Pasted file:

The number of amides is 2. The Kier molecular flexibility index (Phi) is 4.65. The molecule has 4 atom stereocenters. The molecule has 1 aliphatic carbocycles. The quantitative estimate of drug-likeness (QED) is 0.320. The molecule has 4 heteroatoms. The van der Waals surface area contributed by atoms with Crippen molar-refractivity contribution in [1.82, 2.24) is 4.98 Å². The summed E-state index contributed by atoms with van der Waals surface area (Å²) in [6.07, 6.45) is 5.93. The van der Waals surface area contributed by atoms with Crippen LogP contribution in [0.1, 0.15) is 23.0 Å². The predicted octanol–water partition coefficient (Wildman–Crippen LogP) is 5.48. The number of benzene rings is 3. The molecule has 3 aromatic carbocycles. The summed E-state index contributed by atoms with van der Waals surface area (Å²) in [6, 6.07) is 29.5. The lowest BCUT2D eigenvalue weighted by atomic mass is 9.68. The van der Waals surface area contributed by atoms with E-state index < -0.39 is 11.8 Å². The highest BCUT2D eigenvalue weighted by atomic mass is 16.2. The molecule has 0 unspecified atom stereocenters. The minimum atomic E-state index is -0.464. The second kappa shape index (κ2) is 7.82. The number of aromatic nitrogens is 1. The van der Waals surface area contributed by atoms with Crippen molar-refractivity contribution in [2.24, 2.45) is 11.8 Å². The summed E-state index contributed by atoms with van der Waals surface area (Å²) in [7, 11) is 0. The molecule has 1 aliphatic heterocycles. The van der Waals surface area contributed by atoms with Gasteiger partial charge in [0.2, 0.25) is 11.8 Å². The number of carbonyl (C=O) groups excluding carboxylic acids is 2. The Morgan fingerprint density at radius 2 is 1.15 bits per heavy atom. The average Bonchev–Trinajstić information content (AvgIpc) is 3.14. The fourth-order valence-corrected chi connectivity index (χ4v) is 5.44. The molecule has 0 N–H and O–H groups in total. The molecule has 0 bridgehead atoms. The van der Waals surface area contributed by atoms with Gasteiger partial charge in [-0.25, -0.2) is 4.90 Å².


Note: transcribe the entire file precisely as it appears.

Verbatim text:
The number of amides is 2. The Kier molecular flexibility index (Phi) is 4.65. The molecule has 4 atom stereocenters. The molecule has 1 aliphatic carbocycles. The quantitative estimate of drug-likeness (QED) is 0.320. The molecule has 4 heteroatoms. The van der Waals surface area contributed by atoms with Crippen molar-refractivity contribution in [1.82, 2.24) is 4.98 Å². The summed E-state index contributed by atoms with van der Waals surface area (Å²) in [6.07, 6.45) is 5.93. The van der Waals surface area contributed by atoms with Crippen LogP contribution in [0.1, 0.15) is 23.0 Å². The predicted octanol–water partition coefficient (Wildman–Crippen LogP) is 5.48. The number of benzene rings is 3. The molecule has 3 aromatic carbocycles. The summed E-state index contributed by atoms with van der Waals surface area (Å²) in [6, 6.07) is 29.5. The lowest BCUT2D eigenvalue weighted by atomic mass is 9.68. The van der Waals surface area contributed by atoms with E-state index < -0.39 is 11.8 Å². The highest BCUT2D eigenvalue weighted by atomic mass is 16.2. The molecule has 0 unspecified atom stereocenters. The minimum atomic E-state index is -0.464. The second kappa shape index (κ2) is 7.82. The number of aromatic nitrogens is 1. The van der Waals surface area contributed by atoms with Crippen molar-refractivity contribution in [2.24, 2.45) is 11.8 Å². The summed E-state index contributed by atoms with van der Waals surface area (Å²) in [7, 11) is 0. The molecule has 1 aliphatic heterocycles. The van der Waals surface area contributed by atoms with Gasteiger partial charge in [0.2, 0.25) is 11.8 Å². The number of carbonyl (C=O) groups excluding carboxylic acids is 2. The Morgan fingerprint density at radius 2 is 1.15 bits per heavy atom. The average Bonchev–Trinajstić information content (AvgIpc) is 3.14. The fourth-order valence-corrected chi connectivity index (χ4v) is 5.44. The molecule has 0 N–H and O–H groups in total. The molecule has 0 bridgehead atoms. The van der Waals surface area contributed by atoms with Gasteiger partial charge in [-0.25, -0.2) is 4.90 Å².